Year in Reading

A Year in Reading: Zoë Ruiz

By posted at 9:00 am on December 10, 2016 0

covercovercoverDuring the first half of the year, I read poetry.  While I stayed at Rachel McLeod Kaminer’s downtown loft, I picked up Patti Smith’s Early Work: 1970-1979 and Louise Mathias’s The Traps from her bookshelf, and later in the year, read Kaminer’s collection As in the Dark, Descend. In San Francisco, McSweeney’s editor Andi Winnette handed me Rebecca Lindenberg’s Love, an Index. Lindenberg’s partner went on a trip to research volcanoes in Japan and then disappeared. He never returned. She lost him and she wrote these poems. While in Connecticut, I read Gary Young’s Adversary and when I was back in California, I read Young’s Even So. I read Love Sonnets and Elegies by Louise Labé and I didn’t think I’d particularly enjoy love sonnets by a woman from the 16th century but I did. I liked reading her yearning. It made that kind of ache seem timeless.

coverI spent hours late at night reading the manga Lone Wolf and Cub, a tale of violent revenge set in Japan’s Edo period. The lead character is a former shogun’s executioner who lives a life as an assassin and cares for his toddler-aged son. Father and son, together they travel the country, carrying out murders. As this 28-volume tale unfolds, the plot thickens and more becomes at stake, but I only read up to volume 13 because I became distracted by life. There is a strong likelihood that I will spend the second half of December fiendishly finishing this blood-filled story. Not only are the illustrations of the landscape beautiful and many of the lines read like poetry, but I’m slightly in love with this story.

coverI read What Becomes Us by my former professor Micah Perks. The language in this story is lively and reads fast, and the story centers on Evie who is pregnant with twins and leaves her abusive husband on the West Coast to start a new life on the East Coast. The town she moves to is community-oriented but also strange and a bit creepy. As Evie’s hunger for love, food, and more takes her over, she begins to have visions of historical figure Mary Rowlandson. During King Philip’s War, Mary Rowlandson was held captive and wrote a narrative about her experience; this captivity narrative was the first prose book published by a woman in the Americas. After I finished What Becomes Us, I read The Narrative of the Captivity and Restoration of Mrs. Mary Rowlandson.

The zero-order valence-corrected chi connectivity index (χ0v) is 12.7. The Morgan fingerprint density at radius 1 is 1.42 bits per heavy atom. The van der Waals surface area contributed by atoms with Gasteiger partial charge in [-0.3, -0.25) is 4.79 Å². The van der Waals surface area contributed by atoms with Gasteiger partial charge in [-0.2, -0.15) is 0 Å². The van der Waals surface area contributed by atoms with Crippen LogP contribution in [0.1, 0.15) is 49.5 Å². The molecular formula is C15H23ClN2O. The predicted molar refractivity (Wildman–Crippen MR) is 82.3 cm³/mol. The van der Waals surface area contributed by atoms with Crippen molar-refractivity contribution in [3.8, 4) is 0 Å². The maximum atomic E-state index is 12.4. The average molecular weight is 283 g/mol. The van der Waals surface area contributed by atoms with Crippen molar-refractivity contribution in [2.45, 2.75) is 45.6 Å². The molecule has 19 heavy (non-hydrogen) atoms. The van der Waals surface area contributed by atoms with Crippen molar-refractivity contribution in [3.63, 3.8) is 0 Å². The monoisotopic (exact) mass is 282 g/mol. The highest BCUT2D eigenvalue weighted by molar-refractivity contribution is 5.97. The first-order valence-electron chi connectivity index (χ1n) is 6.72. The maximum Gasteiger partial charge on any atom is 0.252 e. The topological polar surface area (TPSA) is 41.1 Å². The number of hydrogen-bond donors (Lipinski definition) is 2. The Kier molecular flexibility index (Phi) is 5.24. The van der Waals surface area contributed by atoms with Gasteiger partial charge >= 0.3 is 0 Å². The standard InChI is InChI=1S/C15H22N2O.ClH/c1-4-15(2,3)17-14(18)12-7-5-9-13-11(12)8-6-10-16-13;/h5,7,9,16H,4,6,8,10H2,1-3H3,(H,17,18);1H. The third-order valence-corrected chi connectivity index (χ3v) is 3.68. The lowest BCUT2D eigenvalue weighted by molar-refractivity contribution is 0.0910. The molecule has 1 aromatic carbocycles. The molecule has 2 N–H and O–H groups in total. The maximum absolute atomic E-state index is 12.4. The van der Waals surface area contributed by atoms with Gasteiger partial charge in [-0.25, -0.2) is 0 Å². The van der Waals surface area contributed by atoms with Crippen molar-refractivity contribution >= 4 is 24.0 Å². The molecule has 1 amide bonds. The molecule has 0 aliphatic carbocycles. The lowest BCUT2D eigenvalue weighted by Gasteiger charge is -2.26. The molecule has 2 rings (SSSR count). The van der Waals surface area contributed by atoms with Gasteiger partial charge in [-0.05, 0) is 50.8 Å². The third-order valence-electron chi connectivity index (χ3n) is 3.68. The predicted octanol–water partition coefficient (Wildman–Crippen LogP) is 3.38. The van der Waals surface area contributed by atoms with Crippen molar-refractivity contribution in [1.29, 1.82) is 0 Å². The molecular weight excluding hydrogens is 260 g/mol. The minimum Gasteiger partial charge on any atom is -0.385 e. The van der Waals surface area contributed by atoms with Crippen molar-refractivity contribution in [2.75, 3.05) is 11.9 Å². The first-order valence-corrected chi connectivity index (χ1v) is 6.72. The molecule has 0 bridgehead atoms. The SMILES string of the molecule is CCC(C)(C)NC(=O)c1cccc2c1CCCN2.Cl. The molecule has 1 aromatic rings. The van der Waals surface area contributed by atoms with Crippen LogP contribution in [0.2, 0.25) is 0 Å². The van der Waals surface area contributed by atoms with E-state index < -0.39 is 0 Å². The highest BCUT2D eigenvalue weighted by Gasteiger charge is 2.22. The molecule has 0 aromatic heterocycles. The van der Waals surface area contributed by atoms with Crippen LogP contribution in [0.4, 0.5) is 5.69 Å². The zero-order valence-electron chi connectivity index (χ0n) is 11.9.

coverI read Natashia Deón’s critically acclaimed debut novel Grace, which is an epic novel that masterfully and keenly tells the story of Naomi and her daughter, Josey, as well as the stories of the men and women they encounter. All of Deón’s characters are alive and complex and her language is filled with rich images that delight, surprise, and many times hurt. Grace brings the history of slavery in the United States very close to the reader and in doing so, offers the reader space to imagine the dreams and visions of the people who lived this history, dreams and visions that people in power suppressed and tried to erase from our history and imagination.

coverIn April, Viet Thanh Nguyen’s Nothing Ever Dies was published by Harvard University Press and the book was shortlisted for the National Book Award for nonfiction. Nguyen wrote a critical text that examines war and memory and forgetting, and this academic book is accessible to nonacademic readers. For years, I told myself I wasn’t smart enough to comprehend theoretical and academic texts, but after reading and line-editing Nugyen’s book, I realized that not only are some academic works accessible and comprehendible, but their analysis of relevant topics are crucial in helping me understand the world in which I live. I suppose I believe that if I fully understand power structures, then I can strategically fight against them.

coverI read Claudia Rankine’s Citizen: An American Lyric and after I finished the book, I read interviews with her from 2014 and listened to recordings of her reading excerpts of Citizen. In September, she became a MacArthur Fellow and that same month in a Buzzfeed interview said, “As citizens, we’re being asked to be in collusion with the murder of black people, to not regard it as a state of emergency, and to continue in our normal course of business.” This year, she encouraged us as American citizens to acknowledge that we are in state of emergency. In October, I read headlines that she was using the MacArthur grant to study whiteness and that she stated, “It’s important that people begin to understand that whiteness is not inevitable, and that white dominance is not inevitable.” In 2017, I want to read books that help further the idea that both whiteness and white dominance are not inevitable, and I want to read books that help me understand how exactly we got to the place that we are in now.

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